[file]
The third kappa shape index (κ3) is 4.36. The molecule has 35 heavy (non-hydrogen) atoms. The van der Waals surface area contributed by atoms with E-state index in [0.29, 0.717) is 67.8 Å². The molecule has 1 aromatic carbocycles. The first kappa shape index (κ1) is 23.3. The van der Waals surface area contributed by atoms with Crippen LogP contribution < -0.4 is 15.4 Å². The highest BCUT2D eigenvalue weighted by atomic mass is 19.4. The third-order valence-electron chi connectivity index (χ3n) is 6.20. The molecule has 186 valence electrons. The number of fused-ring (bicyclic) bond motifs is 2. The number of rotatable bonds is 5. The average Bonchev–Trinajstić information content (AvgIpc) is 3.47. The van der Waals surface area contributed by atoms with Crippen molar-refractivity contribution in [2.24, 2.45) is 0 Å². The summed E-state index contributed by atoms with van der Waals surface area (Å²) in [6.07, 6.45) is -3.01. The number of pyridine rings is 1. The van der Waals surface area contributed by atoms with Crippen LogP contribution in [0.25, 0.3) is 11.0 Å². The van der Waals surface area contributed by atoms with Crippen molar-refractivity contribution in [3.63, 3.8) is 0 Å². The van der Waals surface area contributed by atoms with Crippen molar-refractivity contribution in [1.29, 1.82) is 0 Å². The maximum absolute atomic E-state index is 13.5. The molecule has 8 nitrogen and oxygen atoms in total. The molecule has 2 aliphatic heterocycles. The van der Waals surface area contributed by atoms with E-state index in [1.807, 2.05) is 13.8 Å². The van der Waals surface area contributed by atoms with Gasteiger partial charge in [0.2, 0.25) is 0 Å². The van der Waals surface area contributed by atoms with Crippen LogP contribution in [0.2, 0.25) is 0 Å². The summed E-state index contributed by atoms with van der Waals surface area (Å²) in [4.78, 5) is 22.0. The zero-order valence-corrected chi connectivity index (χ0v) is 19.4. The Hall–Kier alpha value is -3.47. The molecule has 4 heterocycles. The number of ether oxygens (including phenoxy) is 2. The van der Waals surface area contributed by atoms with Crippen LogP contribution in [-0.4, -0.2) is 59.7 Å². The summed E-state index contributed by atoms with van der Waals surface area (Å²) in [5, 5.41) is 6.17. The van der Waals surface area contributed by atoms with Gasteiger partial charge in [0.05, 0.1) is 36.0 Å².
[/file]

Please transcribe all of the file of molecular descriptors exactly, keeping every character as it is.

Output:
The third kappa shape index (κ3) is 4.36. The molecule has 35 heavy (non-hydrogen) atoms. The van der Waals surface area contributed by atoms with E-state index in [0.29, 0.717) is 67.8 Å². The molecule has 1 aromatic carbocycles. The first kappa shape index (κ1) is 23.3. The van der Waals surface area contributed by atoms with Crippen LogP contribution < -0.4 is 15.4 Å². The highest BCUT2D eigenvalue weighted by atomic mass is 19.4. The third-order valence-electron chi connectivity index (χ3n) is 6.20. The molecule has 186 valence electrons. The number of fused-ring (bicyclic) bond motifs is 2. The number of rotatable bonds is 5. The average Bonchev–Trinajstić information content (AvgIpc) is 3.47. The van der Waals surface area contributed by atoms with Crippen molar-refractivity contribution in [2.24, 2.45) is 0 Å². The summed E-state index contributed by atoms with van der Waals surface area (Å²) in [6.07, 6.45) is -3.01. The number of pyridine rings is 1. The van der Waals surface area contributed by atoms with Crippen LogP contribution in [0.25, 0.3) is 11.0 Å². The van der Waals surface area contributed by atoms with Crippen molar-refractivity contribution in [3.63, 3.8) is 0 Å². The van der Waals surface area contributed by atoms with Crippen molar-refractivity contribution in [1.29, 1.82) is 0 Å². The maximum absolute atomic E-state index is 13.5. The molecule has 8 nitrogen and oxygen atoms in total. The molecule has 2 aliphatic heterocycles. The van der Waals surface area contributed by atoms with E-state index in [1.807, 2.05) is 13.8 Å². The van der Waals surface area contributed by atoms with Gasteiger partial charge in [0.2, 0.25) is 0 Å². The van der Waals surface area contributed by atoms with Crippen LogP contribution in [0.2, 0.25) is 0 Å². The summed E-state index contributed by atoms with van der Waals surface area (Å²) in [4.78, 5) is 22.0. The zero-order valence-corrected chi connectivity index (χ0v) is 19.4. The Hall–Kier alpha value is -3.47. The molecule has 4 heterocycles. The number of ether oxygens (including phenoxy) is 2. The van der Waals surface area contributed by atoms with Crippen LogP contribution in [-0.4, -0.2) is 59.7 Å². The summed E-state index contributed by atoms with van der Waals surface area (Å²) in [5, 5.41) is 6.17. The van der Waals surface area contributed by atoms with Gasteiger partial charge in [0.05, 0.1) is 36.0 Å².